but even better would be the variant with complete infinitive ("rozhodnout se"):

    "Byl jsem neschopen rozhodnout se sám"

    But the very best option is to transfer the negation to the verb (we do not say much "jsem neschopen" but rather "nejsem schopen", or at least in this context). So the optimal version is:

    "Nebyl jsem schopen rozhodnout se sám"

    And concerning sticking to rigid rules... you should stick to the rigid rules, there is no problem with it but the fact the rules are quite complex.
    You know, it is much simpler (and attractive for the learners and beginners) to write "the pronoun 'se' is always in the second position of a phrase" than "the clitic pronoun "se" is in the second position always in case X, tends to be there in case Y, contests with other clitics in case Z and the possible sequences of such clitics are A,B,C,D,... and A1,B1,C1,D1,... or in special case of emphasising the auxiliary verb A2,B2,C2,D2,...." :twisted:
    It is understandable, but troubles occur when such a simplification concerns central points of grammar (i.e. parts in everyday usage).
  9. Karel_lerak

    Karel_lerak Well-Known Member

    Discussed variants:

    Byl jsem neschopen se rozhodnout sám.
    Byl jsem se neschopen rozhodnout sám
    Byl jsem neschopen rozhodnout se sám
    Nebyl jsem schopen rozhodnout se sám

    Form the 720 possible variants of different order of 6 words many are possible.
    The meaning is almost the same, the stress is what changes.

    In my opinion all following sentences are correct - try to pronounce them with adequate stress 8)

    Nebyl jsem schopen se sám rozhodnout.
    Nebyl jsem schopen se rozhodnout sám.
    Nebyl jsem schopen sám se rozhodnout.
    Nebyl jsem schopen rozhodnout se sám.
    Nebyl jsem sám schopen se rozhodnout.
    Nebyl jsem sám se schopen rozhodnout.
    Nebyl jsem sám schopen rozhodnout se.
    Nebyl jsem se schopen rozhodnout sám.
    Nebyl jsem se schopen sám rozhodnout.

    "schopen" usually precedes the verb "rozhodnout" with the exception when the verb rozhodnout is near the beginning of the sentence.

    "nebyl jsem" - correct order if this is the first part of the sentence

    If the beginning of the sentence is occupied by another part, the order changes to "jsem nebyl"

    Sám jsem nebyl schopen se rozhodnout.
    Sám jsem se nebyl schopen rozhodnout.
    Sám jsem nebyl se schopen rozhodnout.
    Sám se rozhodnout jsem nebyl schopen.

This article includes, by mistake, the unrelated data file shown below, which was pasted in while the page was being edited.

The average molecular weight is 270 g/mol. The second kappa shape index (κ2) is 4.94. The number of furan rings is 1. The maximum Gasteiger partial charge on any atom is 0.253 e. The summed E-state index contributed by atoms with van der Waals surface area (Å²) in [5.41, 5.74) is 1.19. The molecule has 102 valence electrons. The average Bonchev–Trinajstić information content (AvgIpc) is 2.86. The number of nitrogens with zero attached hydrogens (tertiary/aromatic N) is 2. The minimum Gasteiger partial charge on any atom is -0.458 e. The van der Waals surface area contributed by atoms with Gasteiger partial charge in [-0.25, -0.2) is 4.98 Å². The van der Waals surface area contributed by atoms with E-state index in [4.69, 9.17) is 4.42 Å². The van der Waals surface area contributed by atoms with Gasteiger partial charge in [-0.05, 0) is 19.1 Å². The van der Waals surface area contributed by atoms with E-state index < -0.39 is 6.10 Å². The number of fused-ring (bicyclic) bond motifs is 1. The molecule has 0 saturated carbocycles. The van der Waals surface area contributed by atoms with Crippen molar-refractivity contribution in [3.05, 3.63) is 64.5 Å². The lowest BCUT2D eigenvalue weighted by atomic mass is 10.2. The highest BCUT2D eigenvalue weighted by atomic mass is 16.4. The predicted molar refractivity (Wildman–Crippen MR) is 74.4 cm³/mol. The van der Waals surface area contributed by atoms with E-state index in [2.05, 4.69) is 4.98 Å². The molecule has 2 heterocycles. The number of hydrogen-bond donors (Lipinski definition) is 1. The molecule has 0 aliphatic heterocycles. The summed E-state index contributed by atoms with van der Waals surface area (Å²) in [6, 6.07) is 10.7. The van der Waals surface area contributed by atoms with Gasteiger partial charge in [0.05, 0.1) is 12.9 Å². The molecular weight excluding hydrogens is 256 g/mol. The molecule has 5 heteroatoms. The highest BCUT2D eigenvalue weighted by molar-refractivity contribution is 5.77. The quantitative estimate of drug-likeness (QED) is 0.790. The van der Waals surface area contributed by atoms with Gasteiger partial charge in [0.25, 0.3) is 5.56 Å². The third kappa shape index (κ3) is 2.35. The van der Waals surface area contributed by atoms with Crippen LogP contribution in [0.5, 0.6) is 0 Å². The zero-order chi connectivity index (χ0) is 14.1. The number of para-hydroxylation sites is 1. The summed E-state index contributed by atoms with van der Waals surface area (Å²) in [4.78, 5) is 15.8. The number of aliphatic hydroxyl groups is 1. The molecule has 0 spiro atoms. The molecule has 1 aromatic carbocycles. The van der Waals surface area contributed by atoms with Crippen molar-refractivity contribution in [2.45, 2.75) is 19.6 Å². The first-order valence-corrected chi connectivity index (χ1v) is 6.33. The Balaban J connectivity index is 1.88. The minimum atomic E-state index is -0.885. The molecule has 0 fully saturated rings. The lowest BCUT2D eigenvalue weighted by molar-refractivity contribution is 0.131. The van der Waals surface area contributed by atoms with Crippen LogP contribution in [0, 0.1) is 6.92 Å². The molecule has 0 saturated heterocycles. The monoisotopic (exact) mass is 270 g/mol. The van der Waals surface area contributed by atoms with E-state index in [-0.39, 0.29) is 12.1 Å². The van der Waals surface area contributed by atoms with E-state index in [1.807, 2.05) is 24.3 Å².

Sám se rozhodnout jsem schopen nebyl.
    Sám rozhodnout jsem se schopen nebyl.
    Sám rozhodnout jsem se nebyl schopen.

    Rozhodnout se sám jsem nebyl schopen.
    Rozhodnout se sám jsem schopen nebyl.
    Rozhodnout sám jsem se schopen nebyl.
    Rozhodnout sám jsem se nebyl schopen.

    Schopen se rozhodnout sám jsem nebyl.
    Schopen rozhodnout se sám jsem nebyl.
    Schopen sám se rozhodnout jsem nebyl.

    Probably we could find more more or less possible variants.
    I don't also give the variants with "neschopen" 8)

    Formulation of the rule left to eleshar 8)
  10. scrimshaw

    scrimshaw Well-Known Member

    Ok, thanks for all the clarification.
    I see your point, that it is safest to just expect that the little word 'se' will always be placed in the second slot.
    To many variables only confuse the Czech novice(like me).
    With time maybe I will learn all the intracasies.

    But sometimes the 'se' needs to be placed closer to the verb for clarity.

    Nebyl jsem schopen rozhodnout se zda slovičko 'se' patřilo v druhém mistě nebo ne.
    Nebyl jsem schopen to vyřešit sám, tak ti moc děkuji za pomoc.
    Odpověd je zasadně 'ano' ale.......

    Učil jsem se v dřivějši přispěvky, že někdy to slovičko se podělí (passive..is shared..so I am putting them together?) slovesem.
    Rozhodl jsem se ji včera na to zeptat, protože se dobře nedomluvila ve přednásce.
  11. scrimshaw

    scrimshaw Well-Known Member

    :shock: :shock: :shock:
    Soo many to choose from.
    Čzech can be flexible.
    Allows you to be very precise in what you want to say.

    Sám rozhodnout jsem se nebyl schopen.
    Alone, I wasn't able to decide.

    Rozhodnout se sám jsem nebyl schopen.
    To decide alone, I just wasn't able to.

    Tak řekni mi Davide, jsi schopen rozhodnout se sám nebo ne?
    Musím to vědět zrovna ted', nebo chceš abych se tvému otcovi zeptal.
    No...maminko, dej mi moment. To není přesne snadné otázku.
  12. Karel_lerak

    Karel_lerak Well-Known Member

  13. scrimshaw

    scrimshaw Well-Known Member


    Hmmm, genitive after 'ptát se'

    Dám někomu něco
    ptám se někoho na něco
    Nevím proč nejsem schopen vzpomínout si na to.
    Když na to vzpomínám, je jasné, že bych se to měl naučit davno.

    Nechceš aby se tvého otce na to zeptal, jo? Tohle je poslední možnost, abys mi řekl pravdu mladý muže. A dávám ti ji jen protože mám dnes dobrou naladu.
    Přestaň plakat, není to tak zlé. Bud' můž. Je ti tolik let, abys plakal tak.
  14. Karel_lerak

    Karel_lerak Well-Known Member

  15. Eleshar

    Eleshar Well-Known Member

    Well... The English does not have nominal cases, the Czech does. So the relations the Czech is able to express with cases, the English has to express in other ways. Most obviously, it is the word order.
    But Czech does not need to express syntactic relations with word order. So the word is free to assume some other functions. And... it actually does.
    The Czech word order is often said to be free but this is far from true. While it may be more liberal than the English one, it is not by any means free. There many possibilities of organising words but everytime, there is a slight nuance (the sentence is grammatically correct with more word combinations than an English sentence but not every combination is appropriate for the given situation).

    In fact, the most blatant errors in translations from foreign languages (commited by native Czech translators!), especially form English, French and such, is the preserving the original word order used in the language from which the text is translated. Sentences they produce are grammatically correct, but do not make sense (or at least do not sound good) in the context where a different order would do the trick.

    While I CAN imagine sucha sentence to be said, it is extremely cumbersome when the word "se" does not come before the verb it is tied to (rozhodnout) or immediately after the verb. It should be "Sám se rozhodnout jsem nebyl schopen"